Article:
Oakley finds that UDRP is not a surefire way to take down a counterfeit web site
Thursday, August 23rd, 2012
If a domain name says the goods are fake, that’s not confusingly similar.
On the face of it, it might seem appealing for a trademark owner to use UDRP to take down a web site selling counterfeit goods. But trademark holders need to understand that UDRP is for cybersquatting, and not all sites selling counterfeit goods meet the three requirements of winning a UDRP.
The latest example is Oakley, which failed to recover the domain name MyFakeOakleySunglasses.com.
It’s a no brainer that this site is selling fake Oakley sunglasses. It says it in the domain name and on the site. But the domain name is not confusingly similar to a mark in which Oakley has rights because no one would go to the web site thinking it is Oakley’s.
Here’s how panelist Houston Putnam Lowry explained it:
This Panel does not see a confusing similarity between Complainant’s mark and the disputed domain name, see Homer TLC, Inc. v GreenPeople, FA550345 (Nat. Arb. Forum October 25, 2005). Everybody knows what the work “fake” means. The word “fake” appears before the trademark in the domain name. The web site makes it pretty clear these are counterfeit goods. People are going to this web site because they know it isn’t affiliated with Complainant. People are buying these good because the purchasers want to pretend they are Complainant’s goods. While it would seem obvious there is trademark infringement, that is not the test under the UDRP.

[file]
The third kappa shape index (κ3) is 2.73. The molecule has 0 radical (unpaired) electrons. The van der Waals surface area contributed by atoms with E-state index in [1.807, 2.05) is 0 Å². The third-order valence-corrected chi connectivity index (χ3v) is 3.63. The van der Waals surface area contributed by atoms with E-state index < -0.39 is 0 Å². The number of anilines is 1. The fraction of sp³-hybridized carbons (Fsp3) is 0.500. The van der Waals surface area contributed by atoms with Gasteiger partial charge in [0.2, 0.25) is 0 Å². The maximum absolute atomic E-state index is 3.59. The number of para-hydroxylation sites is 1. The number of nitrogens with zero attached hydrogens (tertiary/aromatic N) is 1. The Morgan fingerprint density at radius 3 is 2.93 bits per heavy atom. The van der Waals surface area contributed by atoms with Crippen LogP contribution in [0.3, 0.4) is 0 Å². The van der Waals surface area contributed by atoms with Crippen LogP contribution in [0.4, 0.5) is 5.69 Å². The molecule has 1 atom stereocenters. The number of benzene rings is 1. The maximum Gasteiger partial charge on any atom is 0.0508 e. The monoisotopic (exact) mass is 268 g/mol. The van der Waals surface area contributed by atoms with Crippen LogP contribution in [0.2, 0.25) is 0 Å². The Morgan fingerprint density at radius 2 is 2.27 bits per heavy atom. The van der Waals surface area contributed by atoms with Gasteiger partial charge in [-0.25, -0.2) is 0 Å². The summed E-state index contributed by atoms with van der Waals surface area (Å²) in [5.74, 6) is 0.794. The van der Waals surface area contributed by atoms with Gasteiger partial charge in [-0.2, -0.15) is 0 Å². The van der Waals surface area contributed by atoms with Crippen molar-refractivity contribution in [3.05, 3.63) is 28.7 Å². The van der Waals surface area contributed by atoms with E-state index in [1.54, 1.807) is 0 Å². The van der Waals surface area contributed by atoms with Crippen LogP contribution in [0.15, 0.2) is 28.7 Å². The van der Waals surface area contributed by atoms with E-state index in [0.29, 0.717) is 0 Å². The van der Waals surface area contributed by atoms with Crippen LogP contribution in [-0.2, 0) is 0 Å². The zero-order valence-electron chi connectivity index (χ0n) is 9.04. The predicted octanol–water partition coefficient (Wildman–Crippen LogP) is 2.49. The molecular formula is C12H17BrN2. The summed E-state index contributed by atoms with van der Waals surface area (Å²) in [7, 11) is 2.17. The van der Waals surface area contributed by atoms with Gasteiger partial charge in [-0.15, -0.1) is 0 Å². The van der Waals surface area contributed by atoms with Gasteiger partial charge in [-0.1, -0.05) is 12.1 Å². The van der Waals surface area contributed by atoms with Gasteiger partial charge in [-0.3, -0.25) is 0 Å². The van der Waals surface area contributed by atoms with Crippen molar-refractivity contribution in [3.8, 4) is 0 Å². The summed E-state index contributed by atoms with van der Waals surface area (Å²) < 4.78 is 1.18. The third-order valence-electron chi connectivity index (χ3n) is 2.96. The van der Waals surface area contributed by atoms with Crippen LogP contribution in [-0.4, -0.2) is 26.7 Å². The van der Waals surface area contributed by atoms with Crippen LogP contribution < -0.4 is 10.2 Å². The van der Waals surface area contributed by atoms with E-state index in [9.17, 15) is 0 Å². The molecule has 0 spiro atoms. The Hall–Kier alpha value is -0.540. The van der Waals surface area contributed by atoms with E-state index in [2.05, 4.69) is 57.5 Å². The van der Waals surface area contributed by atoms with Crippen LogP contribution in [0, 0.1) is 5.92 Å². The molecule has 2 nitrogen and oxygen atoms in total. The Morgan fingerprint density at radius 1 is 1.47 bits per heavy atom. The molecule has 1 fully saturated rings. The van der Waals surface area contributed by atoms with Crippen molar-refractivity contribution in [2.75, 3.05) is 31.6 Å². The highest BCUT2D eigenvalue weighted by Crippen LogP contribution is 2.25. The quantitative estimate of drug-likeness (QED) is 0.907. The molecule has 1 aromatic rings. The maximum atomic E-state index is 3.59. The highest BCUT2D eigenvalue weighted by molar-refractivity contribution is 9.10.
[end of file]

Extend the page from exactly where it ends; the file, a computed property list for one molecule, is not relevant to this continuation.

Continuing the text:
Oakley is by no means the first company to try to take down a counterfeit goods site through UDRP. Recently, Dyson ran into problems taking down sites selling bladeless fans. The circumstances of those cases was different since Dyson’s name wasn’t in the domain names.
Had the Oakley case been something like MyOakleySunglasses.com then Oakley would probably win. But the addition of ‘fake’ makes it clear that the site isn’t affiliated with Oakley.
Although trademark holders might be frustrated when they lose these cases, it’s really a game of whack-a-mole anyway. If someone is so brazen as to sell fake goods at MyFakeOakleySunglasses.com, don’t you think they’ll just create another similar site if you get control of their domain name?